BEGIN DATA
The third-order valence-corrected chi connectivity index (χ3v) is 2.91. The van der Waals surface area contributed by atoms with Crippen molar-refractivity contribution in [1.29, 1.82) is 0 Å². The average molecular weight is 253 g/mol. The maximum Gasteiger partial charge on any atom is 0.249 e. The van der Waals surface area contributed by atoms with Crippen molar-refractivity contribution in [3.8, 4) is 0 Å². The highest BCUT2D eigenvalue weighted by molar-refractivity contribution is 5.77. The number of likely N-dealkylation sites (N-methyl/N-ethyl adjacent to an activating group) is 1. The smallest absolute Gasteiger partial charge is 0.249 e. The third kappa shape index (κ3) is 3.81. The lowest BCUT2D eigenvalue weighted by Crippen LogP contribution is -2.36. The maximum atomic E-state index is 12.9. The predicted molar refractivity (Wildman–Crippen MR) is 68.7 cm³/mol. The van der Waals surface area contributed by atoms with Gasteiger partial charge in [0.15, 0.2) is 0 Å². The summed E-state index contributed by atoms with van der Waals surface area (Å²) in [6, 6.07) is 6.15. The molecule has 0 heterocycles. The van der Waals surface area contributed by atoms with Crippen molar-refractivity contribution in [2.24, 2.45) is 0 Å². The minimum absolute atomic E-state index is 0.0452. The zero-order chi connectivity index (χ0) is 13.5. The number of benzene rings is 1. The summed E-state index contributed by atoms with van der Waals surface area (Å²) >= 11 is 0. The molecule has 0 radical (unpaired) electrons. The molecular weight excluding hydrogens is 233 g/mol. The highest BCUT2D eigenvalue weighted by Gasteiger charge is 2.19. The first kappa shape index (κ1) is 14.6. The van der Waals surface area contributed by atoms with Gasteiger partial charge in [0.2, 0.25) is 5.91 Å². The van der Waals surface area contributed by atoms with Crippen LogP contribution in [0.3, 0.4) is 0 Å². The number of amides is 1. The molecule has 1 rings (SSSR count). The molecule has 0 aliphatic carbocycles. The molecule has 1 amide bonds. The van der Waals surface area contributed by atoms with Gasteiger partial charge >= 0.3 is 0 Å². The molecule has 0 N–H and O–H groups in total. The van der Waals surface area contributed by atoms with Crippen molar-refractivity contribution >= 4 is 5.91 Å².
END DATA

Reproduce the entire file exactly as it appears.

The third-order valence-corrected chi connectivity index (χ3v) is 2.91. The van der Waals surface area contributed by atoms with Crippen molar-refractivity contribution in [1.29, 1.82) is 0 Å². The average molecular weight is 253 g/mol. The maximum Gasteiger partial charge on any atom is 0.249 e. The van der Waals surface area contributed by atoms with Crippen molar-refractivity contribution in [3.8, 4) is 0 Å². The highest BCUT2D eigenvalue weighted by molar-refractivity contribution is 5.77. The number of likely N-dealkylation sites (N-methyl/N-ethyl adjacent to an activating group) is 1. The smallest absolute Gasteiger partial charge is 0.249 e. The third kappa shape index (κ3) is 3.81. The lowest BCUT2D eigenvalue weighted by Crippen LogP contribution is -2.36. The maximum atomic E-state index is 12.9. The predicted molar refractivity (Wildman–Crippen MR) is 68.7 cm³/mol. The van der Waals surface area contributed by atoms with Gasteiger partial charge in [0.15, 0.2) is 0 Å². The summed E-state index contributed by atoms with van der Waals surface area (Å²) in [6, 6.07) is 6.15. The molecule has 0 heterocycles. The van der Waals surface area contributed by atoms with Crippen molar-refractivity contribution in [2.24, 2.45) is 0 Å². The minimum absolute atomic E-state index is 0.0452. The zero-order chi connectivity index (χ0) is 13.5. The number of benzene rings is 1. The summed E-state index contributed by atoms with van der Waals surface area (Å²) >= 11 is 0. The molecule has 0 radical (unpaired) electrons. The molecular weight excluding hydrogens is 233 g/mol. The highest BCUT2D eigenvalue weighted by Gasteiger charge is 2.19. The first kappa shape index (κ1) is 14.6. The van der Waals surface area contributed by atoms with Gasteiger partial charge in [0.2, 0.25) is 5.91 Å². The van der Waals surface area contributed by atoms with Crippen LogP contribution in [0.3, 0.4) is 0 Å². The number of amides is 1. The molecule has 1 rings (SSSR count). The molecule has 0 aliphatic carbocycles. The molecule has 1 amide bonds. The van der Waals surface area contributed by atoms with Gasteiger partial charge >= 0.3 is 0 Å². The molecule has 0 N–H and O–H groups in total. The van der Waals surface area contributed by atoms with Crippen molar-refractivity contribution >= 4 is 5.91 Å².